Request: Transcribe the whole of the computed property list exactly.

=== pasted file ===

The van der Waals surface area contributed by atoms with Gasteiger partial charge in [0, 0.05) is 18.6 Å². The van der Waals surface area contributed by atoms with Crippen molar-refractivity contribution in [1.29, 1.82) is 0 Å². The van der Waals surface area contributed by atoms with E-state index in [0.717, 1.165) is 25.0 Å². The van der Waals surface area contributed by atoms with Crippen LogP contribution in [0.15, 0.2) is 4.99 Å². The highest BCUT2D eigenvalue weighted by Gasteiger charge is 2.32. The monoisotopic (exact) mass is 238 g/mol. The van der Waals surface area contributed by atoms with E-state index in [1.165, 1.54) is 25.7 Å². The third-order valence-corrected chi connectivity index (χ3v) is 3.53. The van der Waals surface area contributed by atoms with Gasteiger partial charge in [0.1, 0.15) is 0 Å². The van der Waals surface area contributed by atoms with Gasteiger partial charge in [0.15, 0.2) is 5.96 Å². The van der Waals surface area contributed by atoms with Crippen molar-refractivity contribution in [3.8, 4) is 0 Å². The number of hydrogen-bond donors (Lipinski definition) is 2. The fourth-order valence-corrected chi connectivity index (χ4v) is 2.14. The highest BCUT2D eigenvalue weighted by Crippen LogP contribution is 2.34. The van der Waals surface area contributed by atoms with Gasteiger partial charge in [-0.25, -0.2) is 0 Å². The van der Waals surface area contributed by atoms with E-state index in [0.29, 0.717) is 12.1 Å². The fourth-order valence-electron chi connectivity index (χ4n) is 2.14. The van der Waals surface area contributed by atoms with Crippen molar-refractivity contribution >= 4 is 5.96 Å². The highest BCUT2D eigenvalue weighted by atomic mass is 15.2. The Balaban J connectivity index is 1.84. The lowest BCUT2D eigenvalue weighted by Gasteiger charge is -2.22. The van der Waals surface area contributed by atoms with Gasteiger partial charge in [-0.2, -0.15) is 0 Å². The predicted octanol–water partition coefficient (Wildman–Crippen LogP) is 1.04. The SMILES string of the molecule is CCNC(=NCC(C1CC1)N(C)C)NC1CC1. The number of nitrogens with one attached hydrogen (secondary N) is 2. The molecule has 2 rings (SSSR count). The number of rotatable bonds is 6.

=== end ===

The van der Waals surface area contributed by atoms with Gasteiger partial charge in [0, 0.05) is 18.6 Å². The van der Waals surface area contributed by atoms with Crippen molar-refractivity contribution in [1.29, 1.82) is 0 Å². The van der Waals surface area contributed by atoms with E-state index in [0.717, 1.165) is 25.0 Å². The van der Waals surface area contributed by atoms with Crippen LogP contribution in [0.15, 0.2) is 4.99 Å². The highest BCUT2D eigenvalue weighted by Gasteiger charge is 2.32. The monoisotopic (exact) mass is 238 g/mol. The van der Waals surface area contributed by atoms with E-state index in [1.165, 1.54) is 25.7 Å². The third-order valence-corrected chi connectivity index (χ3v) is 3.53. The van der Waals surface area contributed by atoms with Gasteiger partial charge in [0.1, 0.15) is 0 Å². The van der Waals surface area contributed by atoms with Gasteiger partial charge in [0.15, 0.2) is 5.96 Å². The van der Waals surface area contributed by atoms with Crippen molar-refractivity contribution in [3.8, 4) is 0 Å². The number of hydrogen-bond donors (Lipinski definition) is 2. The fourth-order valence-corrected chi connectivity index (χ4v) is 2.14. The highest BCUT2D eigenvalue weighted by Crippen LogP contribution is 2.34. The van der Waals surface area contributed by atoms with Gasteiger partial charge in [-0.25, -0.2) is 0 Å². The van der Waals surface area contributed by atoms with E-state index in [0.29, 0.717) is 12.1 Å². The fourth-order valence-electron chi connectivity index (χ4n) is 2.14. The van der Waals surface area contributed by atoms with Crippen molar-refractivity contribution >= 4 is 5.96 Å². The highest BCUT2D eigenvalue weighted by atomic mass is 15.2. The Balaban J connectivity index is 1.84. The lowest BCUT2D eigenvalue weighted by Gasteiger charge is -2.22. The van der Waals surface area contributed by atoms with Gasteiger partial charge in [-0.2, -0.15) is 0 Å². The predicted octanol–water partition coefficient (Wildman–Crippen LogP) is 1.04. The SMILES string of the molecule is CCNC(=NCC(C1CC1)N(C)C)NC1CC1. The number of nitrogens with one attached hydrogen (secondary N) is 2. The molecule has 2 rings (SSSR count). The number of rotatable bonds is 6.